Article published Thursday, July 4, 2002|
probes reason plant stayed open
of industry pressure, politics under
By TOM HENRY
OAK HARBOR, Ohio - A federal probe is under way
to determine whether politics or industry pressure was involved in
the decision by senior Nuclear Regulatory Commission officials in
December to let FirstEnergy Corp. keep operating the troubled
Davis-Besse nuclear plant six more weeks until its current refueling
While acknowledging that external influences are
unavoidable to some degree, a spokesman for the NRC’s Office of
Inspector General told The Blade that it is investigating the extent
to which anything other than scientific, technical information was
used as the basis for the NRC’s decision to let FirstEnergy keep
operating Davis-Besse until Feb. 16.
"We want to know if the
decision was based on a technical review - not on political or
industry pressure," said George Mulley, NRC deputy assistant
inspector general for investigations.
In December, some NRC
staff members argued that the agency should have issued what would
have been its first emergency shutdown order for a U.S. nuclear
plant since 1987.
In addition, the NRC inspector general’s
office is trying to determine why the agency admittedly was caught
off-guard by the extent of corrosion revealed on top of the
Davis-Besse reactor head during an inspection after the February
refueling shutdown, Mr. Mulley said.
The corrosion - more
extensive than anything ever found on top of a U.S. nuclear reactor
head - was discovered only because company officials were told to
look for hairline cracks in 69 reactor-head tubes known as
control-rod drive-mechanism nozzles.
Minor cracks are not
uncommon, but circular-shaped ones have the potential to weaken a
plant’s structural integrity. Davis-Besse was one of several plants
singled out in 2001 as having a propensity for developing such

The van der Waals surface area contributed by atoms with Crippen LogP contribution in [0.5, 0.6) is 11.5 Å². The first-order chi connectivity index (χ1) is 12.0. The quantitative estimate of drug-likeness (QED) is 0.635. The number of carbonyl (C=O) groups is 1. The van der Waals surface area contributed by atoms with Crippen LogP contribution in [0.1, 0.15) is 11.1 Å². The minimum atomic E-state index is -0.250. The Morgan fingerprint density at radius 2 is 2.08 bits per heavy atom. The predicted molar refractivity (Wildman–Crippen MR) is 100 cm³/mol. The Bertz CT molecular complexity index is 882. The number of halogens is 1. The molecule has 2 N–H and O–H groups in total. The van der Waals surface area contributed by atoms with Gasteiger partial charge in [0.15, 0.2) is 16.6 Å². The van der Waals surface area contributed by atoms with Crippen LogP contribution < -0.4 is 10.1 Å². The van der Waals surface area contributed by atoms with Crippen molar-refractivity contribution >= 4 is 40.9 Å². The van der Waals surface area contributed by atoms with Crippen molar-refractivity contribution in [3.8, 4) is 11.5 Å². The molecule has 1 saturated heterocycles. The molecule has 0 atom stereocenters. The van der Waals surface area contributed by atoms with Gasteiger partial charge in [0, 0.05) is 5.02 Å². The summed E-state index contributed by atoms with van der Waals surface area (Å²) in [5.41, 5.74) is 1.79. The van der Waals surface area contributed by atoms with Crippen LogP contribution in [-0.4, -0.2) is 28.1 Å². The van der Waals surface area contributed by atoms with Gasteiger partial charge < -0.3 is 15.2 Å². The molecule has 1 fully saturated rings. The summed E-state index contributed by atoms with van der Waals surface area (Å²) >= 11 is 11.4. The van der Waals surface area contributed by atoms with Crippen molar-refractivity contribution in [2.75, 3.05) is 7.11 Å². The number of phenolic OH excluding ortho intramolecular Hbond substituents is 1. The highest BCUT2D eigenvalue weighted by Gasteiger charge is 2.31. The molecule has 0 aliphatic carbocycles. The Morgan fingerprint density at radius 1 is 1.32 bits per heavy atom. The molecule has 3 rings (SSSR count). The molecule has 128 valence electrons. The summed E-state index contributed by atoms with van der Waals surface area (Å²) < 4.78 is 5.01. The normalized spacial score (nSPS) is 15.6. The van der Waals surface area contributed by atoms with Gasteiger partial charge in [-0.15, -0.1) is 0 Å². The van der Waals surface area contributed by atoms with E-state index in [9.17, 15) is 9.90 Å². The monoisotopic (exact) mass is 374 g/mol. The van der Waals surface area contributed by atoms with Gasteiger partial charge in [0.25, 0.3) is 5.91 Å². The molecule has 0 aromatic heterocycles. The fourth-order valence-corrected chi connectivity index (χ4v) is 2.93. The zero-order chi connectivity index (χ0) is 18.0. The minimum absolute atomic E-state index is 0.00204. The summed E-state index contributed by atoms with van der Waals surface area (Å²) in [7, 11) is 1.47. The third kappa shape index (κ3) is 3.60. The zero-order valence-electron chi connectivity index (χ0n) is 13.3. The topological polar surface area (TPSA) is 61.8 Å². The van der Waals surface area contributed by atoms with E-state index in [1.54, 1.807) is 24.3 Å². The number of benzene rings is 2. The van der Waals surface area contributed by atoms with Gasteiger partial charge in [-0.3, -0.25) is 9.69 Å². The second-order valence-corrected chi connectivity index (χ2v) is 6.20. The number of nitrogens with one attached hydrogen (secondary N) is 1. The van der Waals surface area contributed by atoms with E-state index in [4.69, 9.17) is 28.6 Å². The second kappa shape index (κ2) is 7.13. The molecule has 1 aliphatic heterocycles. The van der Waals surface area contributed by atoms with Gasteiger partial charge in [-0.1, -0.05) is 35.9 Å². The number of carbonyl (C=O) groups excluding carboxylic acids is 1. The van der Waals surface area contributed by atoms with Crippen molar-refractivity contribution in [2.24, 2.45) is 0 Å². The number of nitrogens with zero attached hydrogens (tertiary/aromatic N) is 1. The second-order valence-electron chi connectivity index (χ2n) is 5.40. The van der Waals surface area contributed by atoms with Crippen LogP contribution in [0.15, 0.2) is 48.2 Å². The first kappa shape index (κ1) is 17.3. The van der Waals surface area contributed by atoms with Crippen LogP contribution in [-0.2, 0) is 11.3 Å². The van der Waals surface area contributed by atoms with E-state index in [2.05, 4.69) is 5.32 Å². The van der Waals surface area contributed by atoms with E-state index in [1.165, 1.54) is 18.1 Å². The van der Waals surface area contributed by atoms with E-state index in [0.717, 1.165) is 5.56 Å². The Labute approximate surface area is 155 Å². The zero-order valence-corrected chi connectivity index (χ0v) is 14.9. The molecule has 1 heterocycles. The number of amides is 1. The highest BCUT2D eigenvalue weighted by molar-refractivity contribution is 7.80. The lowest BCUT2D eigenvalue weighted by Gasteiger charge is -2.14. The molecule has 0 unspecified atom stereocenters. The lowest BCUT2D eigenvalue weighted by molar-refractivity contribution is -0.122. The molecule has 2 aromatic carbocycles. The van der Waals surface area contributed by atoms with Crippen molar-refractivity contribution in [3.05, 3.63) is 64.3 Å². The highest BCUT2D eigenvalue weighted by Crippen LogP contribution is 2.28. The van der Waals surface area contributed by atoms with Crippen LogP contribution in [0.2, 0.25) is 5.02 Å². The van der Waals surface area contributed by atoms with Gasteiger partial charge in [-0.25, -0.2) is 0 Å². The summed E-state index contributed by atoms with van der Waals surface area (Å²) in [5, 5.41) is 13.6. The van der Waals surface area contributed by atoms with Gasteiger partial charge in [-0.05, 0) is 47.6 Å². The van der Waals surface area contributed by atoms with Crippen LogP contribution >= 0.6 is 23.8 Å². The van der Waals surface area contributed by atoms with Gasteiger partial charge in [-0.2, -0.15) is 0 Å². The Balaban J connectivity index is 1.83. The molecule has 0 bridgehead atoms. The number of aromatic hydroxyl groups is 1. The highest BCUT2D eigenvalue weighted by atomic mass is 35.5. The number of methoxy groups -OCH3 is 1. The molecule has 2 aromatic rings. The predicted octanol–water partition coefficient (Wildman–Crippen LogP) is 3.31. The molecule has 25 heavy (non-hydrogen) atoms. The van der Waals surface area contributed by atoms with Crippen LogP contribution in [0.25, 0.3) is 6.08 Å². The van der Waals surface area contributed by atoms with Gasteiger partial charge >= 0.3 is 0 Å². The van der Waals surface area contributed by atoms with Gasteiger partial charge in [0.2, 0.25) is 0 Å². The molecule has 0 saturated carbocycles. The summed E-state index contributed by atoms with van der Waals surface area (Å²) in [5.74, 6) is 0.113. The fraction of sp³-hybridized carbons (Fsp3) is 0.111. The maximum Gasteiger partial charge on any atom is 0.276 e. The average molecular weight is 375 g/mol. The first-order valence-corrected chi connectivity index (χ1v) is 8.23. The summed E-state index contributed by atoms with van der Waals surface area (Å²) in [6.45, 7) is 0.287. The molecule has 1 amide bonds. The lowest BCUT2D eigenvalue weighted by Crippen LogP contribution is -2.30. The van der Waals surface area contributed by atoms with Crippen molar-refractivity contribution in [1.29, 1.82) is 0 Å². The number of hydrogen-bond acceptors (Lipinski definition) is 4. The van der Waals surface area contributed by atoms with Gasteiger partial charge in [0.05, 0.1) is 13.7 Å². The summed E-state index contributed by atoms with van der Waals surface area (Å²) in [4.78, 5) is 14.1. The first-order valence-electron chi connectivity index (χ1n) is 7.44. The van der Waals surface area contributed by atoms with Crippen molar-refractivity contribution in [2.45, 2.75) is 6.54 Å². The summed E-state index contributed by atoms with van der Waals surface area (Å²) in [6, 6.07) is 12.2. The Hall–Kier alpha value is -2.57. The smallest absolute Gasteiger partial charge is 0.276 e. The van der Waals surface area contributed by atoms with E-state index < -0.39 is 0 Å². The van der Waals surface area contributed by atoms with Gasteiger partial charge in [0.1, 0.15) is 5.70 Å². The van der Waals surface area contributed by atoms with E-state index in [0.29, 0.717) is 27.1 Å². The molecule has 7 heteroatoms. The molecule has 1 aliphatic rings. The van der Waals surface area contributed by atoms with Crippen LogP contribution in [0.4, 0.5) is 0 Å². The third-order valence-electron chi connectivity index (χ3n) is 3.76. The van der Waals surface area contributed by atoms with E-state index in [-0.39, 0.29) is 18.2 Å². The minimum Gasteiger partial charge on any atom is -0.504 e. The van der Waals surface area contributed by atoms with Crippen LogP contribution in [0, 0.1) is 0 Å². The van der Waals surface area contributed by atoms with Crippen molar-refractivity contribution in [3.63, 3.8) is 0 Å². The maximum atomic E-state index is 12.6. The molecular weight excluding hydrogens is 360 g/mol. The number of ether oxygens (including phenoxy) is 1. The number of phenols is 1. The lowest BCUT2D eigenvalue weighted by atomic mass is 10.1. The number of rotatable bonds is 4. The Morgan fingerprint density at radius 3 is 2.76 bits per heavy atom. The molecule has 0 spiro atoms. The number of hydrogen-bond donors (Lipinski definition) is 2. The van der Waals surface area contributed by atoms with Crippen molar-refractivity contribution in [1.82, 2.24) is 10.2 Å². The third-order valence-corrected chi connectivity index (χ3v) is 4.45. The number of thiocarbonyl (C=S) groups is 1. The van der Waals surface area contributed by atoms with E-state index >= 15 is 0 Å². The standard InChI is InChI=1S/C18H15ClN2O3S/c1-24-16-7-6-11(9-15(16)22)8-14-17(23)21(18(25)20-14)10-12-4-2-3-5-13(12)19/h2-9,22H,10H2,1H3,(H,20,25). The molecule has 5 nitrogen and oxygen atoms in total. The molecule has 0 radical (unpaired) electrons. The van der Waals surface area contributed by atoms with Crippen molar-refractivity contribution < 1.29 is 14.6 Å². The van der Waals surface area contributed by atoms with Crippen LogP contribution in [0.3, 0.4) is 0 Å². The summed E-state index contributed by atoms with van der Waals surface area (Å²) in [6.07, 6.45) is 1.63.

flaws, in part because it is similar in design to the Oconee nuclear
plant in South Carolina, where that same type of crack had been seen
for the first time.
One circumferential crack was eventually
identified at Davis-Besse. But NRC officials have said their whole
focus changed nationally after stumbling across the unprecedented
The inspector general wants to know whether that
discovery came as a surprise because of a regulatory breakdown
within the NRC, Mr. Mulley said.
"After we got into this
thing, it became apparent we have two separate issues," he
Meanwhile, interviews of 33 current and former
Davis-Besse employees - mostly engineers, supervisors, managers, or
directors - are under way by the NRC’s criminal investigative arm,
the Office of Investigations. Jan Strasma, NRC spokesman, declined
comment other than to confirm that it is one of several
investigations in progress.
Other probes include a
congressional inquiry that the House Energy and Commerce Committee
has initiated at the request of U.S. Rep. Paul Gillmor (R., Old
Fort), plus less-formalized reviews that FirstEnergy and the NRC
have been doing of their own procedures. One of those includes a
report due out in early September by the NRC’s so-called "lessons
learned" task force, made up of NRC officials outside the agency’s
Paul Gunter of the Nuclear Information &
Resource Service, a national anti-nuclear group based in Washington,
has compared the NRC’s handling of Davis-Besse to an incident
involving a steam generator tube rupture at the Indian Point 2
nuclear plant in New York on Feb. 15, 2000.
prompted the NRC’s inspector general to conclude that the agency’s
senior management failed to do adequate reviews that could have kept
the problem at Indian Point 2 from occurring. One safety evaluation
in particular was performed by a junior engineer with limited
experience, according to the report.
Mr. Mulley said that the
report "pointed out areas where things could have been handled
better" at Indian Point. But he said it is too early to draw
comparisons between that case and Davis-Besse.
inspector general’s report on Davis-Besse is expected this fall.
"We’re pretty far into it," he said.
containment building of the abandoned Midland 2 nuclear plant
project in northern Michigan has been cut open. FirstEnergy plans to
remove a 27-year-old, unused reactor head from that former Consumers
Power company facility within the next month and eventually place it
atop the reactor vessel at Davis-Besse.
steel replacement lid is 17 feet wide and weighs 150 tons. It is to
be trucked through the Toledo area en route to Davis-Besse, located
about 25 miles east in Carroll Township near Oak Harbor, Ottawa
The utility has set Aug. 1 as its target date for
delivery of the replacement head and is slightly ahead of schedule.
Todd Schneider, FirstEnergy spokesman has declined to provide the
likely shipping date or other details.
expected to spend $55 million to $75 million for the replacement
head and its installation. That’s a little more than half of what
the utility expects to put into Davis-Besse in hopes of restarting
the plant by the end of the year.